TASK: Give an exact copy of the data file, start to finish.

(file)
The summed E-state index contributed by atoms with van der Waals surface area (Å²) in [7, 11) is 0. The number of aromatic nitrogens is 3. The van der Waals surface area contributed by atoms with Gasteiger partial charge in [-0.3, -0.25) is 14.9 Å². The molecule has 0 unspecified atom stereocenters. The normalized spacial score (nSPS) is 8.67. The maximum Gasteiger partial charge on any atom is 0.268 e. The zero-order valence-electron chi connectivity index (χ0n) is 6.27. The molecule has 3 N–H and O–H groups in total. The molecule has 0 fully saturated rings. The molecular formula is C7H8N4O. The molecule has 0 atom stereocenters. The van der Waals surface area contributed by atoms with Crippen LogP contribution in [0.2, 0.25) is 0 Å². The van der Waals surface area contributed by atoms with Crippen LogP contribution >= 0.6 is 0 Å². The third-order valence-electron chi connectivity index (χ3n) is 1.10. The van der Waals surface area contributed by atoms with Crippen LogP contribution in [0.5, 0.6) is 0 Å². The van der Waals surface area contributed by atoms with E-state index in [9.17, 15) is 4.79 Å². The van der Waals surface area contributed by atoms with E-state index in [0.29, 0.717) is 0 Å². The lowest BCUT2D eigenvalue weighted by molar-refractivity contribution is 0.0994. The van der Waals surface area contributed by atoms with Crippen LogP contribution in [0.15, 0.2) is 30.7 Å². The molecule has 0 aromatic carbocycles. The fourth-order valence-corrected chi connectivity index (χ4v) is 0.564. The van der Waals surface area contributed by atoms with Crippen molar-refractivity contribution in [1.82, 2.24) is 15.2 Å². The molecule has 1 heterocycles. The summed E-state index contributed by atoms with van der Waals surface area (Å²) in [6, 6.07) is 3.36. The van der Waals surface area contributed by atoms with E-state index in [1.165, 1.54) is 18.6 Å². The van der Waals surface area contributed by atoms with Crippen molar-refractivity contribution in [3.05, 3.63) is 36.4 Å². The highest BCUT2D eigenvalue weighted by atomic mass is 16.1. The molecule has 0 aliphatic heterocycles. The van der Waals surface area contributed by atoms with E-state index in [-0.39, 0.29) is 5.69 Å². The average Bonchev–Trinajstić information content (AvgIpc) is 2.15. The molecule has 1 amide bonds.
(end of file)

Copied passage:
The summed E-state index contributed by atoms with van der Waals surface area (Å²) in [7, 11) is 0. The number of aromatic nitrogens is 3. The van der Waals surface area contributed by atoms with Gasteiger partial charge in [-0.3, -0.25) is 14.9 Å². The molecule has 0 unspecified atom stereocenters. The normalized spacial score (nSPS) is 8.67. The maximum Gasteiger partial charge on any atom is 0.268 e. The zero-order valence-electron chi connectivity index (χ0n) is 6.27. The molecule has 3 N–H and O–H groups in total. The molecule has 0 fully saturated rings. The molecular formula is C7H8N4O. The molecule has 0 atom stereocenters. The van der Waals surface area contributed by atoms with Crippen LogP contribution in [0.2, 0.25) is 0 Å². The van der Waals surface area contributed by atoms with Crippen LogP contribution >= 0.6 is 0 Å². The third-order valence-electron chi connectivity index (χ3n) is 1.10. The van der Waals surface area contributed by atoms with Crippen LogP contribution in [0.5, 0.6) is 0 Å². The van der Waals surface area contributed by atoms with E-state index in [9.17, 15) is 4.79 Å². The van der Waals surface area contributed by atoms with E-state index in [0.29, 0.717) is 0 Å². The lowest BCUT2D eigenvalue weighted by molar-refractivity contribution is 0.0994. The van der Waals surface area contributed by atoms with Crippen LogP contribution in [0.15, 0.2) is 30.7 Å². The molecule has 0 aromatic carbocycles. The fourth-order valence-corrected chi connectivity index (χ4v) is 0.564. The van der Waals surface area contributed by atoms with Crippen molar-refractivity contribution in [1.82, 2.24) is 15.2 Å². The molecule has 1 heterocycles. The summed E-state index contributed by atoms with van der Waals surface area (Å²) in [6, 6.07) is 3.36. The van der Waals surface area contributed by atoms with E-state index in [1.165, 1.54) is 18.6 Å². The van der Waals surface area contributed by atoms with Crippen molar-refractivity contribution in [3.05, 3.63) is 36.4 Å². The highest BCUT2D eigenvalue weighted by atomic mass is 16.1. The molecule has 0 aliphatic heterocycles. The van der Waals surface area contributed by atoms with E-state index in [-0.39, 0.29) is 5.69 Å². The average Bonchev–Trinajstić information content (AvgIpc) is 2.15. The molecule has 1 amide bonds.